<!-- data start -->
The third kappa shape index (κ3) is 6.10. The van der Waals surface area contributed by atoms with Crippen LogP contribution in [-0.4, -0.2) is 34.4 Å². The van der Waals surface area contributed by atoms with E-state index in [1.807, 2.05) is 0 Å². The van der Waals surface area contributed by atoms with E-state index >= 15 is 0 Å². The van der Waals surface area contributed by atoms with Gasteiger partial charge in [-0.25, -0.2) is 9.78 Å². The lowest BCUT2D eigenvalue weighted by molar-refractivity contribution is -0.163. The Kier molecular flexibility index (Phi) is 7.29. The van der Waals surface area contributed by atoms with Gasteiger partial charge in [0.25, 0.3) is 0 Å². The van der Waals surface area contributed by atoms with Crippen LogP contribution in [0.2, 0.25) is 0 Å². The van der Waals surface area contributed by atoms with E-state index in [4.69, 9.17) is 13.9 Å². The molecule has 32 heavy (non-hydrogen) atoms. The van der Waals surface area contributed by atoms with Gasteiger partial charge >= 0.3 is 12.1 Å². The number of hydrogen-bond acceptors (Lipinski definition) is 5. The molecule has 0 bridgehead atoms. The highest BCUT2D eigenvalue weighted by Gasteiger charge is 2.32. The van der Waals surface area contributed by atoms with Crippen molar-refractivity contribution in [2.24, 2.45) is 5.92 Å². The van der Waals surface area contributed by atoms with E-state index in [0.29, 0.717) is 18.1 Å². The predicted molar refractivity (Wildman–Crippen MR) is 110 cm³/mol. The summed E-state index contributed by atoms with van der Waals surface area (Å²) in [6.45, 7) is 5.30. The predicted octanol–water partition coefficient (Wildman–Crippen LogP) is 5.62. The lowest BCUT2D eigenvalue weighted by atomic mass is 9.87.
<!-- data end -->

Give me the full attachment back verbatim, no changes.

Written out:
The third kappa shape index (κ3) is 6.10. The van der Waals surface area contributed by atoms with Crippen LogP contribution in [-0.4, -0.2) is 34.4 Å². The van der Waals surface area contributed by atoms with E-state index in [1.807, 2.05) is 0 Å². The van der Waals surface area contributed by atoms with E-state index >= 15 is 0 Å². The van der Waals surface area contributed by atoms with Gasteiger partial charge in [-0.25, -0.2) is 9.78 Å². The lowest BCUT2D eigenvalue weighted by molar-refractivity contribution is -0.163. The Kier molecular flexibility index (Phi) is 7.29. The van der Waals surface area contributed by atoms with Gasteiger partial charge in [0.25, 0.3) is 0 Å². The van der Waals surface area contributed by atoms with Crippen LogP contribution in [0.2, 0.25) is 0 Å². The van der Waals surface area contributed by atoms with E-state index in [4.69, 9.17) is 13.9 Å². The molecule has 32 heavy (non-hydrogen) atoms. The van der Waals surface area contributed by atoms with Gasteiger partial charge >= 0.3 is 12.1 Å². The number of hydrogen-bond acceptors (Lipinski definition) is 5. The molecule has 0 bridgehead atoms. The highest BCUT2D eigenvalue weighted by Gasteiger charge is 2.32. The van der Waals surface area contributed by atoms with Crippen molar-refractivity contribution in [2.24, 2.45) is 5.92 Å². The van der Waals surface area contributed by atoms with E-state index in [0.29, 0.717) is 18.1 Å². The predicted molar refractivity (Wildman–Crippen MR) is 110 cm³/mol. The summed E-state index contributed by atoms with van der Waals surface area (Å²) in [6.45, 7) is 5.30. The predicted octanol–water partition coefficient (Wildman–Crippen LogP) is 5.62. The lowest BCUT2D eigenvalue weighted by atomic mass is 9.87.